After a satisfying vegan lunch of homemade fajitas, followed by my eating two peanut-butter-laden dates for calories, we headed up to Waco to arrive the evening before Josh’s graduation from Baylor University. The following morning Jessica and Josh treated me to a brunch at Cafe Cappuccino, which lives up to its name. The graduation itself was inside a stadium, a big relief from the heat and humidity. This Mom couldn’t have been more proud of her son’s accomplishments as he strode across the stage to receive his well earned diploma, summa cum laude.
Later that evening we celebrated at a local Thai restaurant. Spring rolls and Thai delicacies abounded. Josh had to drive up to Nashville early the following morning, so he said goodbye to me that night. A bittersweet parting.
The next morning we returned to Austin. For lunch Jessica and I headed to Kerbey Lane Cafe, a vegan-friendly place with lots of good vibes. Afterward we visited the famed Cathedral of Junk. How fabulous it was to sit on the throne and enjoy the work of this talented yardist! Exploring various colored rooms was especially intriguing. We then drove back to her parents’ house where I met her Mom, swam, and hung out in their hot tub for two hours while Mac urged me to keep throwing his ruined ball over and over. We enjoyed Chinese takeout and a rented movie before retiring to bed. As I drifted off to sleep, I wondered about whether I would have the energy to see half the sights we hoped to see on the morrow.
I shouldn’t have worried.
The next day my ticket to ride continued as Jessica and I explored shops and savored lunch at FoodHeads Cafe and Catering with a friend of a friend. Then of course we had to visit Amy’s Ice Cream shop, a standout in local Austin culture. Completely full, we headed out to Red Bud Isle, a park where pet owners take their treasured animals off the leash to wander the paths and splash in the water. This spit of land extends into Lake Austin, providing a scenic backdrop to the whole park. Afterward we shared an iced chai at Mozart’s Coffee Roasters on the lake as we read our books on the decking overlooking the marina.
Next stop? The world headquarters of Whole Foods in downtown Austin. We secured our takeout of sushi, grapes, soup and sandwiches and headed up to Mt. Bonnell, Austin’s highest point. An empty picnic table beckoned us at the summit so we could sit and eat while taking in the skyscape that is downtown Austin. Jessica was amazed that I could climb and descend the steps without any trouble and at how much energy I had in reserve. It was truly remarkable–a miracle, in fact. Afterward, we came back to the house, happy and ready to lounge around.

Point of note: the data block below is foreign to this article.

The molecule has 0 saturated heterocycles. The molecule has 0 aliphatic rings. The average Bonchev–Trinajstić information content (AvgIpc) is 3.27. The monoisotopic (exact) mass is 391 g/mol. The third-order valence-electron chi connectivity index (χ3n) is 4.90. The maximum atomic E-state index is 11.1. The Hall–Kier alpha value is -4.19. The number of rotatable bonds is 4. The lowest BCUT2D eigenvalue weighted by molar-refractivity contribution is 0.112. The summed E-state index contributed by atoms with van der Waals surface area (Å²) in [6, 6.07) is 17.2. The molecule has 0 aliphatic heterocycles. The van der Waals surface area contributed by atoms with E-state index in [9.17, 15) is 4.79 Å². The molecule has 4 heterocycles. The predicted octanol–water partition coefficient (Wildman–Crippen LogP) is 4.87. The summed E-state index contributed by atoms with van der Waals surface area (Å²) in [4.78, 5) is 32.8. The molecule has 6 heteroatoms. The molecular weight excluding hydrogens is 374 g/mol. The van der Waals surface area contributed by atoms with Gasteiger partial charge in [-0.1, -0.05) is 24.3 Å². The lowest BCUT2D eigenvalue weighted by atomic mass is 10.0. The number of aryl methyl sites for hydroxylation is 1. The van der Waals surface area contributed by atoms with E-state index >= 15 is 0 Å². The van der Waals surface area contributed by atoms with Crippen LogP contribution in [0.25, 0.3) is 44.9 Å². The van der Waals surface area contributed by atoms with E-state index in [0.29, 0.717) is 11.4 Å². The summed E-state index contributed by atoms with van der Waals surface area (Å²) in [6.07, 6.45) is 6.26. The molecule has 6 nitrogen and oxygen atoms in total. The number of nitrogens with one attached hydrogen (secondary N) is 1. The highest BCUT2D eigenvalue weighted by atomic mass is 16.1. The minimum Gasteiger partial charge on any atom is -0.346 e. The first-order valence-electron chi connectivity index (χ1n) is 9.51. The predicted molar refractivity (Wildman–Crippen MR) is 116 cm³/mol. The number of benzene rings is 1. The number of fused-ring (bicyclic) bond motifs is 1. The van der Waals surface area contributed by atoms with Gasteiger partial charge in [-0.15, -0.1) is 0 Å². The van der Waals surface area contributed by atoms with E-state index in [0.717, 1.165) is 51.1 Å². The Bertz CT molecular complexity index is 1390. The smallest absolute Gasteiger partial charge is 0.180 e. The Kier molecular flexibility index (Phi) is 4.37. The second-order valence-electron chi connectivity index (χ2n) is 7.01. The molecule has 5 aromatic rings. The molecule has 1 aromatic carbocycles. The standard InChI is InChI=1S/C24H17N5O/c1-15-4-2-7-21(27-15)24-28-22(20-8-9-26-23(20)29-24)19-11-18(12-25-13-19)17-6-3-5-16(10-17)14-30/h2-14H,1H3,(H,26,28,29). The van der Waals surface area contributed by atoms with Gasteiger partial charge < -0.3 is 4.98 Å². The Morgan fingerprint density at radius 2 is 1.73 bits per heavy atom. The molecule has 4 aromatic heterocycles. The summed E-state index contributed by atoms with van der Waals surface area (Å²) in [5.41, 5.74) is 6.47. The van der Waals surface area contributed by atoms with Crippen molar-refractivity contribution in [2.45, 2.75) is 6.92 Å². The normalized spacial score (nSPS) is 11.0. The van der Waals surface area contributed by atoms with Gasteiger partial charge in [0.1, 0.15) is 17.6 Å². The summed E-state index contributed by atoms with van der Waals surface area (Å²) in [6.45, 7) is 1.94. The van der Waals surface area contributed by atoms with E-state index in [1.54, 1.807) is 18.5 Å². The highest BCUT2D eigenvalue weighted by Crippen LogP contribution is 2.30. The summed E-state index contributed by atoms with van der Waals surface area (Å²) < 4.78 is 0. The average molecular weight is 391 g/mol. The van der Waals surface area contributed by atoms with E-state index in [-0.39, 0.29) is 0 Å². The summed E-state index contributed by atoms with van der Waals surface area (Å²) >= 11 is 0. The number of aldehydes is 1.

The next day I flew out to go back for treatment, which is at a facility about a four-hour drive from my home. I couldn’t miss the treatment, but I did miss the hospitality of that magical capitol of Texas. How is it one can feel the empty-nest syndrome even away from home? The therapy completed, I drove myself to my empty nest in the suburbs, knowing that I will plan a return visit, at least for the wedding.
This was a ticket to ride to remember. And unlike the Beatles’ lyrics, I DO care. I really do.
Today I am featuring a guest post by Maya Silver about what it’s like to have a parent diagnosed with cancer. Maya Silver is the co-author (with her dad, Marc) of My Parent Has Cancer and It Really Sucks, the first guide for teens whose parents have been diagnosed with cancer. She lives in Crested Butte, Colorado, where she works as the executive director of the Office for Resource Efficiency and plays in the mountains. She won the Diane Vreuls Fiction Prize at Oberlin College in 2008 and has written for U.S. News & World Report and the Washington Post Express.
As a parent myself with cancer, I am proud to feature the point of view of the child.
Cancer inevitably causes anyone directly or indirectly affected by it to suffer through difficult emotions. Teens who have a parent with cancer experience fear, sadness and helplessness. They worry. They feel guilt. They hide anger. It’s an uncomfortable time, to say the least.
I was 15 when my mom was diagnosed with breast cancer. The news immediately released a flash flood of anxious thinking. It’s easy to get carried away in a downward spiral of “what ifs.” One fleeting fear is reinforced by a random story you find online or hear from a friend and begins to take on a life of its own.
I didn’t hear many reassuring things during my mom’s battle with cancer because I rarely sought out support. My answer to friends’ inquiries about how my mom, my family and I were doing was a curt “fine,” followed by a strategic change in topic. My parents and I elected not to tell my teachers or guidance counselors. I never saw a therapist or visited a support group.
The most soothing thing in my mind was the answer to my most important question: “Will Mom be okay?” aka “What are her odds of survival?” I can’t remember when I asked my parents this question but it must have been shortly after they broke the news to me and my younger sister, Daniela, who was 12 years old at the time. They picked us up from school, turned to the back seat and revealed the news.